Caricature and Drawing Newsletter for April 1st, 2005

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1 April 2005
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Your 1 April  2005, Communiqué 
Revisiting shadows and highlight shapes


Howdy all,

Today I want to quickly review an old but important topic. And it's one that comes up time and again. And it has to do with shadow and highlight shapes. A member recently asked me if there's any special formula a caricaturist uses or can use to zero in on shadow shapes in particular. And basically my answer to that was "sure - and the formula is this: there is no formula". 

I know, not a real answer. But it's the truth nonetheless. Seeing shapes is matter of practice and repetition and most of all letting go. And in particular letting go of the need to abstract and categorize shadows. Yes there are common areas within faces that have shadows in them, and yes there are similar patterns they follow, but you can say that about the eyes, teeth, hair, ears and snowflakes too. But the real trick here is to let go of that knowledge for the moment and concentrate on the uniqueness of all those shapes, flakes, and common areas of highlight and shadow. The real trick is to get the old noggin', the thinking part of the gray matter out of the way.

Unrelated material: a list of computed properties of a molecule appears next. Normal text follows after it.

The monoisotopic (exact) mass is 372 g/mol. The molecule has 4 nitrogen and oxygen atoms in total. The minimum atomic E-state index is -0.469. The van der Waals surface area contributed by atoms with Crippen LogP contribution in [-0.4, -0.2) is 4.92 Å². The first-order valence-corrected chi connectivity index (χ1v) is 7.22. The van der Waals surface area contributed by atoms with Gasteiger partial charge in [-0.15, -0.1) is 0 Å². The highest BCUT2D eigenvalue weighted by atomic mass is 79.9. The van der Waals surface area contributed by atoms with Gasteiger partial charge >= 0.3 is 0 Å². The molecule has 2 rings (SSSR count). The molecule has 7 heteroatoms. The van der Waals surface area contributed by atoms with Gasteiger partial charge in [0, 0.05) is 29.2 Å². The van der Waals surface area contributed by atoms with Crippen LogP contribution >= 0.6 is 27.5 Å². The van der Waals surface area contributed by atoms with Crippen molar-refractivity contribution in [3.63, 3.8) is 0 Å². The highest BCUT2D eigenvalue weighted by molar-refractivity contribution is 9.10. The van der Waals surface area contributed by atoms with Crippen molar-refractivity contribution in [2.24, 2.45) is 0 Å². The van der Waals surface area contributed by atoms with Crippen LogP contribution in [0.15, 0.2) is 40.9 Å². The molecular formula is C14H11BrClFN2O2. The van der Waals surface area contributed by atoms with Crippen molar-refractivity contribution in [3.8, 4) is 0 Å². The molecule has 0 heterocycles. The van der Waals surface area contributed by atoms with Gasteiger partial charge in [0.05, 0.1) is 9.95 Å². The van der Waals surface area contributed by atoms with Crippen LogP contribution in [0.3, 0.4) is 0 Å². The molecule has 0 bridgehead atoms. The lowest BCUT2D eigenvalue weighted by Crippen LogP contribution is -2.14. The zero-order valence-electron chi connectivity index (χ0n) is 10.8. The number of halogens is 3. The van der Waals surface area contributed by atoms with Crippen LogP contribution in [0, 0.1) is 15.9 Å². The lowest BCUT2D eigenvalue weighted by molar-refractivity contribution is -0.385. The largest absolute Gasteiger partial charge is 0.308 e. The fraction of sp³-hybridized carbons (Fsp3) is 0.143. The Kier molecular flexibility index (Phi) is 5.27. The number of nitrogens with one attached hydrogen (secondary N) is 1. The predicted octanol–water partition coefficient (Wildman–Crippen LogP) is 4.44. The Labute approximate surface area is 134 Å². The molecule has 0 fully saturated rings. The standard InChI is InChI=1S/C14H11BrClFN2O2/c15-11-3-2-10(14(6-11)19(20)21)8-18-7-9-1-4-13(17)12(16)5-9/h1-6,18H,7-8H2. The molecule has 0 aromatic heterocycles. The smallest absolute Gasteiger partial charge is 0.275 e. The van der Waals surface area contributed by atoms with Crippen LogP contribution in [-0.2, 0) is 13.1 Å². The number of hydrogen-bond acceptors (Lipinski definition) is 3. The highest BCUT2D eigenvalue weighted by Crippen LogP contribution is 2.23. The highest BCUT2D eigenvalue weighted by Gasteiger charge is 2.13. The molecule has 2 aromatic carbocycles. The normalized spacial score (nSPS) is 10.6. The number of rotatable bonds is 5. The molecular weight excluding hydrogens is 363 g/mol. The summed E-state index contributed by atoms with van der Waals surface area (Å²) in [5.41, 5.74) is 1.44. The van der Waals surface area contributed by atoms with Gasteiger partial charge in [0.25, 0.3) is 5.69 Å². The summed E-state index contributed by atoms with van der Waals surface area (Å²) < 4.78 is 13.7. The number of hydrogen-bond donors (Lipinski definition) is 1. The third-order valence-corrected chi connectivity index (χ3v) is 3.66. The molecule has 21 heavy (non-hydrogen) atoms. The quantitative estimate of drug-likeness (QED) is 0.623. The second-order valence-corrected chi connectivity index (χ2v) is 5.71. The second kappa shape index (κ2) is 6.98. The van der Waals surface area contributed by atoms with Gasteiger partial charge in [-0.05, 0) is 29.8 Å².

One more time, let's take a brief look at how to do this. And let's use old Bessie the cow to help us.  


Lets look at cows! Yep, gone bats here, out to pasture... 

Bessie the First

In this first step I want you to just recognize each and every black shape in Bessie's coat as a unique and special dark area. Bessie has black fur in some spots, white in other. For now place your attention on the black spaces only. Pick just one at a time. Start on the spots over her rear end. See that kind of overall "H"-shaped spot there? Very good. Now move your gaze to the next set of spots: one or two small ones, then on to the one that looks like a really skinny Saudi Arabia or India. See that? Then you get into that big area of black that stretches from her spine all the way down to nearly her belly. See those? Great! If not, keep staring at each shape until it pops into your perception as a separate, unique shape. Done with that? On to the next Bessie...

Here's the more bleached out version of Bessie. Do the same thing. With your pencil right up to your monitor, outline all the shadow -- er, I mean dark patches in her hide. Run your eye over each spot. See each one again as a unique shape. Working for you? Great!

Bessie the Second


Now let's work larger. We're ampin' up the magnifying glasses. Here's a much more "in your face" set of spots: 

More Bessie Spots

Do the same thing -- run your eyes, then your pencil around each unique puddle of black shape. Squint your eyes if the fuzzy edges on the big spot in the middle seems to loosey-goosey edged. Then direct your attention to each corner of the "format". Format? You know, the frame around the shapes;  the rectangle that contains the the picture. Getting clearer to you? 

See, you're; starting to get good at this! Good work. OK. Time for a little switcheroo. When you're zeroing in on shadow shapes, you apply the same kind of mental ju-jitsu on highlight shapes. Before you do this, go back to the pictures above:

- gaze at each picture until you see each black shape as distinct and unique;